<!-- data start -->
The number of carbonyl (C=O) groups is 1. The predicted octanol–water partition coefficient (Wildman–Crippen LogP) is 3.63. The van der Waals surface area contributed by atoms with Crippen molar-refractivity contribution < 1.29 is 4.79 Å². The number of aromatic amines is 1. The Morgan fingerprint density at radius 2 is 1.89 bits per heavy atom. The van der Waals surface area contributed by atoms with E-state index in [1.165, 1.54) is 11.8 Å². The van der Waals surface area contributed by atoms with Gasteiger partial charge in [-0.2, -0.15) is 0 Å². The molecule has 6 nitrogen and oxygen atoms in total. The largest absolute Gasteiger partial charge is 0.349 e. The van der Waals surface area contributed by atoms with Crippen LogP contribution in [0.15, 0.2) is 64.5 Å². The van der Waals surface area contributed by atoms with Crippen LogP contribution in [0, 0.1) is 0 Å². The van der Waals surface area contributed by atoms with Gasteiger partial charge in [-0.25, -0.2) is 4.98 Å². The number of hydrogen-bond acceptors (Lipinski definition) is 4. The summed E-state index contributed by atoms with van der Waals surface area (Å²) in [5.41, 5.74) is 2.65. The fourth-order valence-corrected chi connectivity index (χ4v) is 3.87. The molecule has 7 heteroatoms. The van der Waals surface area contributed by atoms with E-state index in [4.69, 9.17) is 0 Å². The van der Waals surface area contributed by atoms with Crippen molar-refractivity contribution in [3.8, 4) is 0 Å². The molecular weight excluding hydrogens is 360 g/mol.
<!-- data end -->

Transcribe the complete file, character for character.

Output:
The number of carbonyl (C=O) groups is 1. The predicted octanol–water partition coefficient (Wildman–Crippen LogP) is 3.63. The van der Waals surface area contributed by atoms with Crippen molar-refractivity contribution < 1.29 is 4.79 Å². The number of aromatic amines is 1. The Morgan fingerprint density at radius 2 is 1.89 bits per heavy atom. The van der Waals surface area contributed by atoms with E-state index in [1.165, 1.54) is 11.8 Å². The van der Waals surface area contributed by atoms with Gasteiger partial charge in [-0.2, -0.15) is 0 Å². The molecule has 6 nitrogen and oxygen atoms in total. The largest absolute Gasteiger partial charge is 0.349 e. The van der Waals surface area contributed by atoms with Crippen LogP contribution in [0.15, 0.2) is 64.5 Å². The van der Waals surface area contributed by atoms with Crippen LogP contribution in [0, 0.1) is 0 Å². The van der Waals surface area contributed by atoms with Gasteiger partial charge in [-0.25, -0.2) is 4.98 Å². The number of hydrogen-bond acceptors (Lipinski definition) is 4. The summed E-state index contributed by atoms with van der Waals surface area (Å²) in [5.41, 5.74) is 2.65. The fourth-order valence-corrected chi connectivity index (χ4v) is 3.87. The molecule has 7 heteroatoms. The van der Waals surface area contributed by atoms with E-state index in [4.69, 9.17) is 0 Å². The van der Waals surface area contributed by atoms with Crippen molar-refractivity contribution in [3.8, 4) is 0 Å². The molecular weight excluding hydrogens is 360 g/mol.